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 1 
 on: Today at 12:11:46 am 
Started by Derek Samuel Reese - Last post by klaus
Since the deterioration seems to arrest at some point, how does one find out what stage of deterioration it is in at the present moment?
The seller bought this capsule four years ago, showed me pictures of the original sale and the capsule looked the same.
Two different pictures at different angles, four years apart:

Looking again more closely: the two pictures (see reply #12) clearly show continuing deterioration since 2017.

 2 
 on: January 21, 2021, 09:30:23 am 
Started by J. Mike Perkins - Last post by Derek Samuel Reese
I would love to know what the two letters and two numbers represent on an original u67 brass capsule ?
maybe the letters were the initials of the person testing the capsule ? but the numbers ? I'm just guessing lol
I realize that the brass capsule's were produced from 1961-1964 but I kinds of stinks that you don't know if you bought a 1961 or 1963 brass capsule, so each capsule is within a four year mystery ?

 3 
 on: January 19, 2021, 01:41:19 pm 
Started by DanDan - Last post by DanDan
https://www.facebook.com/meg.lee.chin/posts/10159275812384155

 4 
 on: January 18, 2021, 08:05:00 pm 
Started by Derek Samuel Reese - Last post by Derek Samuel Reese
I decided to take the chance and do this myself.
I have to learn somewhere, so I convinced myself that I could ruin this capsule, and sat with this idea for a few hours.

I decided to practice on the capsule that is already installed. I switched the capsule around.
Getting the capsule out of the basket was easy as I have done this before.
Then i realized that to remove the soldered wires all I have to do is lightly tap the already soldered wires with my new solder iron and they all came apart with ease.

Removing the screws was even easier but working in the space of a small capsule made me nervous lol but I did it, switched it around and didn't even need to use new solder to reattach the wires because there was already a small amount present on the wire so it was easy.
The fear was the biggest part but after I got over that, it was smooth sailing.

The enjoyment I got after doing this was really awesome: I loved the fact that I was able to do this myself.

Maybe I can convince Klaus to help me along my journey of understanding the inner workings of the U67 when he isn't busy.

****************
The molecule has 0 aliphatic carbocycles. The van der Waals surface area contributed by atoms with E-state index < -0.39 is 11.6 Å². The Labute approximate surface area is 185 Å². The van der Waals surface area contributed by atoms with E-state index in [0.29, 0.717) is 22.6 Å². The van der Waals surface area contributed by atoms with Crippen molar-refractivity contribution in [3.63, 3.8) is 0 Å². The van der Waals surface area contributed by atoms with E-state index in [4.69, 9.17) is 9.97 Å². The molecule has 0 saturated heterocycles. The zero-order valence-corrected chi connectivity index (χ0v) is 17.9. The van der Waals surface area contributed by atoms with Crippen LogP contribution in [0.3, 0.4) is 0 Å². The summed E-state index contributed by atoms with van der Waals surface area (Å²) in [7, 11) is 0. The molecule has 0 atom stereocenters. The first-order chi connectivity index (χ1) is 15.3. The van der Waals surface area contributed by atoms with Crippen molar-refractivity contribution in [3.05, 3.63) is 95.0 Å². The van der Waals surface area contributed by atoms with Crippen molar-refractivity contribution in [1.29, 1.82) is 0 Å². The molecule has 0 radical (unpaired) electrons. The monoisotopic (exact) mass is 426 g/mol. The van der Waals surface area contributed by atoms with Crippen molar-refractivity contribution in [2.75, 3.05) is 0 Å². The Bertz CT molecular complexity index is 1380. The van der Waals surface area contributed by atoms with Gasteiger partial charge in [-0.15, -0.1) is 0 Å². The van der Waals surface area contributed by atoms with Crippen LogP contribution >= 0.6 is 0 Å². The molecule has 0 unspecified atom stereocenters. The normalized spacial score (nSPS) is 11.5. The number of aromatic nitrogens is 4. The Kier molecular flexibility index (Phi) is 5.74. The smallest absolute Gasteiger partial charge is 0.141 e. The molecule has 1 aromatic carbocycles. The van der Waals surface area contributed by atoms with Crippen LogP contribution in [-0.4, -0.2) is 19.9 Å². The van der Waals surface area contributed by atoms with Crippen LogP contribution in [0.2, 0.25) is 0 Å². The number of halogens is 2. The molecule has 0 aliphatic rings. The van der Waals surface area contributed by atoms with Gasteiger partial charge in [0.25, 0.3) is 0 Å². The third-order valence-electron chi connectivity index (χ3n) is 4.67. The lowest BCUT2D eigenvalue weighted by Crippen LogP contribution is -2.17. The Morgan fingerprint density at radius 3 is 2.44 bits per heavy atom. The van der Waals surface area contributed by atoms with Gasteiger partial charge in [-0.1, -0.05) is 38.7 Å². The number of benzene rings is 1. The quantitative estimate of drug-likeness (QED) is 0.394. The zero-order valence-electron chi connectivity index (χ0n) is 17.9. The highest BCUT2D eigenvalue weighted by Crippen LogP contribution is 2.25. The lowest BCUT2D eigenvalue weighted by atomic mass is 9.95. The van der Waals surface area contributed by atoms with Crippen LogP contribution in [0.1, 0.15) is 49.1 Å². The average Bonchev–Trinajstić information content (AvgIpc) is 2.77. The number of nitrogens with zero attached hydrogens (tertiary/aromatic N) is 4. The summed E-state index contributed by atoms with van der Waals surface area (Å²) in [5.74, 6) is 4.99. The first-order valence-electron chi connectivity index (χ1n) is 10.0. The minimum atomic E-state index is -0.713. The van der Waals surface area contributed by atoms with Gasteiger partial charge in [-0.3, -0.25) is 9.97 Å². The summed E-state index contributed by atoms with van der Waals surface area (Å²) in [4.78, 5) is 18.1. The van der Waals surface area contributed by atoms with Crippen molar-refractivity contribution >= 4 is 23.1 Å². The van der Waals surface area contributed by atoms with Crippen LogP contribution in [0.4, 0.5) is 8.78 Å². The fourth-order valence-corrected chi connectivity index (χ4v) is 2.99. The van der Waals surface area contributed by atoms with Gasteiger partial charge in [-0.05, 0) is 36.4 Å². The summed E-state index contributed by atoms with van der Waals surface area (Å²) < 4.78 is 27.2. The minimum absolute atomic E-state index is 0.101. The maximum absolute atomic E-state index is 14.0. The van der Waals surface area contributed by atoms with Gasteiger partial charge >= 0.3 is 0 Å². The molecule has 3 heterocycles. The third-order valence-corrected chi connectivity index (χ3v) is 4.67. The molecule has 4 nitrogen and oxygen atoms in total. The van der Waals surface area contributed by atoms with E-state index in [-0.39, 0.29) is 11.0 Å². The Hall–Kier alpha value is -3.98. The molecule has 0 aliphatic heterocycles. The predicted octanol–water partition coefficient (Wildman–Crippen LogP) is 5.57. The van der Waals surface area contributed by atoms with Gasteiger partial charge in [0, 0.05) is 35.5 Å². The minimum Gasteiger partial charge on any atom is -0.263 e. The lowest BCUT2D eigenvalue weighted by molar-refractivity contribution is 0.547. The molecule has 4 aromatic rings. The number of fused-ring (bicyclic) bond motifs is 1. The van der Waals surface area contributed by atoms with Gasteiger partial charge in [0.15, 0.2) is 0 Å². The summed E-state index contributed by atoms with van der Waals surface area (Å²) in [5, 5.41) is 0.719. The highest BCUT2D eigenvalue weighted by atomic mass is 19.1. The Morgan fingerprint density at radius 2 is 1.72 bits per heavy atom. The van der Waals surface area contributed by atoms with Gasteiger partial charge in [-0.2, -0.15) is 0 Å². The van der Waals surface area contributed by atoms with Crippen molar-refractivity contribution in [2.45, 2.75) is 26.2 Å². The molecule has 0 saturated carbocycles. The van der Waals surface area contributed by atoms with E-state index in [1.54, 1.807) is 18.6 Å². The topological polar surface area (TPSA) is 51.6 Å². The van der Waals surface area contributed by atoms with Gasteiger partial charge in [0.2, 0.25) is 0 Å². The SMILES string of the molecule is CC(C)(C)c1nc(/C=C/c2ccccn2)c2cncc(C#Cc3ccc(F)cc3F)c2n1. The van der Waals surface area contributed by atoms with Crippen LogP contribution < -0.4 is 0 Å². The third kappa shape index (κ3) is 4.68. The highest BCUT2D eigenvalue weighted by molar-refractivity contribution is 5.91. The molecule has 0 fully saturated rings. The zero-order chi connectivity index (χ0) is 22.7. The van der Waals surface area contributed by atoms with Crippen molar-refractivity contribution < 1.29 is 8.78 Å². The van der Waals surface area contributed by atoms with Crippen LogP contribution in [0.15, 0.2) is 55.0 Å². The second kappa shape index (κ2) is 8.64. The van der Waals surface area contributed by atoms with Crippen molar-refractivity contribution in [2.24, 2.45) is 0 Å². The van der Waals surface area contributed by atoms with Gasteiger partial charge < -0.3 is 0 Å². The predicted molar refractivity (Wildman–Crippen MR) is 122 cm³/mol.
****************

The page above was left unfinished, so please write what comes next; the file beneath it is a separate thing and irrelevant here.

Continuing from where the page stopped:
Felt wonderful !
I wanted to add that I used a credit card to guard the capsule as I soldered :-)

 5 
 on: January 17, 2021, 08:43:33 am 
Started by Derek Samuel Reese - Last post by Derek Samuel Reese
I couldn't agree more, if this were a few wires that were far away from a delicate capsule that would be different.
The only person I will allow to touch my u67 is Mr Klaus, I unfortunately had a terrible experience with Tom.

 6 
 on: January 15, 2021, 10:34:06 am 
Started by Derek Samuel Reese - Last post by David Satz
Two things stand out to me about this deal.

[1] OF COURSE the seller says that it's a fantastic-sounding capsule. There's even a chance that he believes what he's telling you. But I don't think it's predictable whether you'll agree with him or not if you buy the capsule. You may have very different ideas of what you want the microphone to sound like. Then you'd have no return privilege, and the capsule might be hard for you to resell, for exactly the reasons you are hesitant to buy it--only more so (the next customer would have to wonder why you don't want to keep it).

[2] You really do face some risk by trying to install the capsule yourself. The capsule _head_ of the U 67 (and related models) was designed to be replaced as a unit by someone without special repair skills--but not the capsule within the head.

I actually used to repair hi-fi equipment for a living, decades ago, and I got to be pretty good with a soldering iron for everyday work on consumer stereo equipment. But I don't do my own repairs on microphones or tape recorders! I want someone with lots of specific experience to be responsible for that--preferably the manufacturer. For Neumann microphones in the NYC area (where I live, too), an excellent alternative to Sennheiser USA, should you want one, is Tom Onofrio (onofriothomas@sbcglobal.net).

 7 
 on: January 14, 2021, 12:55:30 pm 
Started by rdraudio - Last post by klaus
You don't need to design and install a whole new circuit section just to reduce B+ by a small amount.
Just add either a shunt after C3 or series resistor. As the voltage reduction in your case is small, I would opt for an inline resistor.

(Unless someone has another simple and better idea)

 8 
 on: January 14, 2021, 10:40:52 am 
Started by rdraudio - Last post by rdraudio
I followed C3 +, and there is none.  As there is no R5, R10, or R11, would I need to build this little network and install all 3?  Doesn't seem to be an accurate schematic for this rev of the board.

 9 
 on: January 14, 2021, 04:55:07 am 
Started by rdraudio - Last post by klaus
Remove the Stabilyt cells, clean up the mess, and follow Uwe Sattler's recommended solid state replacement stabilization:
https://repforums.prosoundweb.com/index.php/topic,37395.msg538543.html#msg538543

 10 
 on: January 14, 2021, 04:49:06 am 
Started by rdraudio - Last post by klaus
Follow the (+) of C3 and look for a buffer resistor between it and the B+ output. Might be there under a different parts number. If there is none, install one.

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